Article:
Using Templates & Markdown to Create Pages

footprint on escalator

Your first step in this final post on Gatsby is to check out the previous posts to get caught up. Those posts can be found here, here and here.

To get this templated content rolling first we will need to add some handy NPM packages and configuration to the gatsby-config.js file. In the plugins array we will want to add the following:

    resolve: "gatsby-plugin-mdx",
    options: {
      extensions: [`.md`, `.mdx`],
    resolve: "gatsby-source-filesystem",
    options: {
      name: "pageContent",
      path: `${__dirname}/src/pageContent`,

The first addition is the ability to read the markdown files we will be using as the body of our content for the pages. The second is to configure Gatsby to read files from a disk in a particular directory location. Next, we will want to install the appropriate NPM packages to support this configuration. Execute npm install gatsby-plugin-mdx and npm install gatsby-source-filesystem. Then attempt to restart the Gatsby development server. At the time of writing this, I ran into issues of @mdx-js/mdx and @mdx-js/react packages missing. If that is the same for you execute npm install @mdx-js/mdx and npm install @mdx-js/react. Then attempt to start the development server again.

Next, we will want to create a new folder for our content called pageContent under the src directory. Just as it appears in the gatsby-config.js file above. Nothing is preventing you from changing the name of the directory, or the location. The requirement is that the new directory and the configuration align. Then let us create a file with the below contents:

  title: Page 3 Title
  Here is some page 3 content

Notice the contents within the bounding ---? That is called frontmatter, it allows the markdown file to contain metadata about the content. This can be nearly anything you want, even if it is a complex object. If it can be written in YML syntax, it can be read by the parser. So we now have the tools and the content for the page. How about we create a React template to put the content into for presentation? Create a new directory under src named templates. In that folder create a new file pageTemplate.js with the contents of:

import * as React from "react";
import { MDXRenderer } from "gatsby-plugin-mdx";

const PageTemplate = ({ pageContext }) => {
  const { pageContent } = pageContext;
  return (

export default PageTemplate;

What is happening in this React component? On the constructor, we are taking in a pageContext off the props, which we are then driving a level deeper and using the pageContent object. From there, everything in the JSX is dynamic based on this object passed into the component. Finally, we need to hook into the Gatsby build cycle to marry all these pieces together, into a final working system.

Create a sibling to the gatsby-config.js file named gatsby-node.js with these contents:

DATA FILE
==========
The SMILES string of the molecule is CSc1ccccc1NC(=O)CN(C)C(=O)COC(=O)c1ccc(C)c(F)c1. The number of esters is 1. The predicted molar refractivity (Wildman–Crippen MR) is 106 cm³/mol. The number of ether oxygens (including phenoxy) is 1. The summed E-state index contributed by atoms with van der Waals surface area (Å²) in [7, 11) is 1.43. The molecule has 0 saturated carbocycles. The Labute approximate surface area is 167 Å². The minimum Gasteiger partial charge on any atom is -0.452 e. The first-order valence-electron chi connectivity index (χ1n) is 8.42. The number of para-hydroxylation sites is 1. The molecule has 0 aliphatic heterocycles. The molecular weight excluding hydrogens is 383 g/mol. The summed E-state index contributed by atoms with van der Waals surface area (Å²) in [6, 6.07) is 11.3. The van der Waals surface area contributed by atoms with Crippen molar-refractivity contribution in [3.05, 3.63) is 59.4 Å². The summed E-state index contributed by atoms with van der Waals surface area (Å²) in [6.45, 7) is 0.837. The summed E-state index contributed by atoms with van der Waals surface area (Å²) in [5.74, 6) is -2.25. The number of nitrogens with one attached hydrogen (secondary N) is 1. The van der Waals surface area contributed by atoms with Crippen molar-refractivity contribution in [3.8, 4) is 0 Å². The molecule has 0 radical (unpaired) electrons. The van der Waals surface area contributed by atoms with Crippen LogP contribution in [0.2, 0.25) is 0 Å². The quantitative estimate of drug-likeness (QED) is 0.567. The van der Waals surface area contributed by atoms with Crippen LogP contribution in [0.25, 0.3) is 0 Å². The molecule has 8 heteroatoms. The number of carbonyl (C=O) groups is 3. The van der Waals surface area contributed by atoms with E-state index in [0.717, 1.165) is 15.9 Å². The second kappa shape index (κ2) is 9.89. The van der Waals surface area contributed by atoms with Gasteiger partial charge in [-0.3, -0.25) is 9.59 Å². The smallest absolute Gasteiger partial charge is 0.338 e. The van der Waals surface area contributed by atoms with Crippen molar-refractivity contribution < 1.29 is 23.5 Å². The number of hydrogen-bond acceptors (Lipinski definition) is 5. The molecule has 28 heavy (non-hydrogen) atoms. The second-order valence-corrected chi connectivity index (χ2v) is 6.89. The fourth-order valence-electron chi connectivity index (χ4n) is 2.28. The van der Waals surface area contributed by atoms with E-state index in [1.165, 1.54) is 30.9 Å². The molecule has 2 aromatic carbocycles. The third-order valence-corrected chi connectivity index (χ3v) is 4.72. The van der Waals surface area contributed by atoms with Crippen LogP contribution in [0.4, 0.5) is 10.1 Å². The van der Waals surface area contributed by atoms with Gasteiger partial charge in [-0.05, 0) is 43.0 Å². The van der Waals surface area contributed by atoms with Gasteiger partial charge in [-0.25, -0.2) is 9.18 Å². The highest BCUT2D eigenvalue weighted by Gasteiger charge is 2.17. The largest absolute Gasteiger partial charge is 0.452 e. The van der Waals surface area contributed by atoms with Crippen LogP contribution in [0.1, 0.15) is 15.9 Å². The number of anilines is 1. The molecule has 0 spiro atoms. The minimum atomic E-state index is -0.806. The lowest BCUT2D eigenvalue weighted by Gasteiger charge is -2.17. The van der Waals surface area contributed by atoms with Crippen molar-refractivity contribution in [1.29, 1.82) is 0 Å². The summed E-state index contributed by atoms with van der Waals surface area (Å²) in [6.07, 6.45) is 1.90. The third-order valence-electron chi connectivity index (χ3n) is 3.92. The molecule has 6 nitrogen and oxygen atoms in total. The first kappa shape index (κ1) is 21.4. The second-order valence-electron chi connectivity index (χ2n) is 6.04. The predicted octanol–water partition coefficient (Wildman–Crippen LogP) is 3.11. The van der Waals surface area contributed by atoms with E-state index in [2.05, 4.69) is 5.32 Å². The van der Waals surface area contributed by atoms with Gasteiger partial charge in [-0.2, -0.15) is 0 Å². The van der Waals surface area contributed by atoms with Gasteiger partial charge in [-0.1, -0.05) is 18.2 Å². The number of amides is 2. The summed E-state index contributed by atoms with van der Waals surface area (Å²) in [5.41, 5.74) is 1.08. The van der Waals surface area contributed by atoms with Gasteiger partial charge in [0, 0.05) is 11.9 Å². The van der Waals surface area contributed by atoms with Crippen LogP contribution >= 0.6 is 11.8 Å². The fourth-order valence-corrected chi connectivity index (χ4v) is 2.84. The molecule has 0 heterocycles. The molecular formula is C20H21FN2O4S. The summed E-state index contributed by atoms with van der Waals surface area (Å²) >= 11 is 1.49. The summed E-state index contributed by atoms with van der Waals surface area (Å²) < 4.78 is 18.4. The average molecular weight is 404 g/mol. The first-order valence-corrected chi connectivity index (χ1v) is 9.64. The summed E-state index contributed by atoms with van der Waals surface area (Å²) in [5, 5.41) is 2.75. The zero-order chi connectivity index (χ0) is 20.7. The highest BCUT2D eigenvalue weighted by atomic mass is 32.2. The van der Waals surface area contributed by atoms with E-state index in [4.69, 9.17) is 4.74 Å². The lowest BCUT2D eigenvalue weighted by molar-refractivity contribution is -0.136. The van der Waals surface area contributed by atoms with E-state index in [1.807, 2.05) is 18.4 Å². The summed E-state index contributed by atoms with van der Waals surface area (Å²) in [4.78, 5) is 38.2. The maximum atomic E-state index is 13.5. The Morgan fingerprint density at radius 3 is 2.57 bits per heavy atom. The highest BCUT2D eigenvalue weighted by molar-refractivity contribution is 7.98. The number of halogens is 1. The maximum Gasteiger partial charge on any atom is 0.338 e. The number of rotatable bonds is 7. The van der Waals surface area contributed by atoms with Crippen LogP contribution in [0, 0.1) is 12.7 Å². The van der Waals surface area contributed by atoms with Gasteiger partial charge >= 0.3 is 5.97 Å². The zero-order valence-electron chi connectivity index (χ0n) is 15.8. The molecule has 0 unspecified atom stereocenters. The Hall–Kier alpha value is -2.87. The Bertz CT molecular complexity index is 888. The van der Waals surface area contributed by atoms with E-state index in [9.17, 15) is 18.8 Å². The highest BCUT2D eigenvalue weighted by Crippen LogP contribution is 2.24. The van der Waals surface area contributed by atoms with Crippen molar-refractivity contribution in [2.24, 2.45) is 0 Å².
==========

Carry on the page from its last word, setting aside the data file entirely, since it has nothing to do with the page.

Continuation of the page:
const path = require(`path`);

exports.createPages = async ({ graphql, actions }) => {
  const { createPage } = actions;

  const pageTemplate = path.resolve(`src/templates/pageTemplate.js`);

  const result = await graphql(`
      allMdx(limit: 1000) {
        edges {
          node {
            frontmatter {

  // Handle errors
  if (result.errors) {
    reporter.panicOnBuild(`Error while running GraphQL query.`);
  } => {
      path: `/${edge.node.slug}`,
      component: pageTemplate,
      context: {
        pageContent: edge.node,

In the first part of this file, we are getting everything set up to generate pages of a specific template. We access our createPage action, resolve the template file from disc, query the data layer for markdown files we are interested in, then finally some error handling. With all this information, we iterate over each result in the query, binding the content from the markdown file to a page template (in our case a simple react component). Passing in the desired relative path and the content of pageContent. Once this file is saved, you will be required to restart the development server. With the server restarted, it is time to check out our handy work. Navigate to localhost:{port}/page3 and you will see the content within the markdown file

So to recap, in this series of posts, you have learned:

  1. What Gatsby.js is
  2. How to create a new Gatsby.js site
  3. How to add content pages
  4. How to template the creation of content pages

All said and done, the power of this framework allows a user to go from no knowledge to working site FAST. Dare I say within an hour this can all be done? It probably won't have a great appearance in that amount of time, but who cares. This is static site development at record speed with a template engine. That is pretty impressive.

If you are looking for more on this topic, the documentation out there for Gatsby.js is great! I cannot recommend it enough. There are lots of blogs out there that have written solutions to the more difficult implementations out there as well. Also, check out the plugin library, it's HUGE. There are tons of solutions in the library that you no longer have to write yourself, just install and configure. Things like sitemaps and robots.txt files, can all be handled for you.

I hope you found this series as fun to read and follow-through, as I had fun writing it. If you have feedback on anything, please message me via LinkedIn.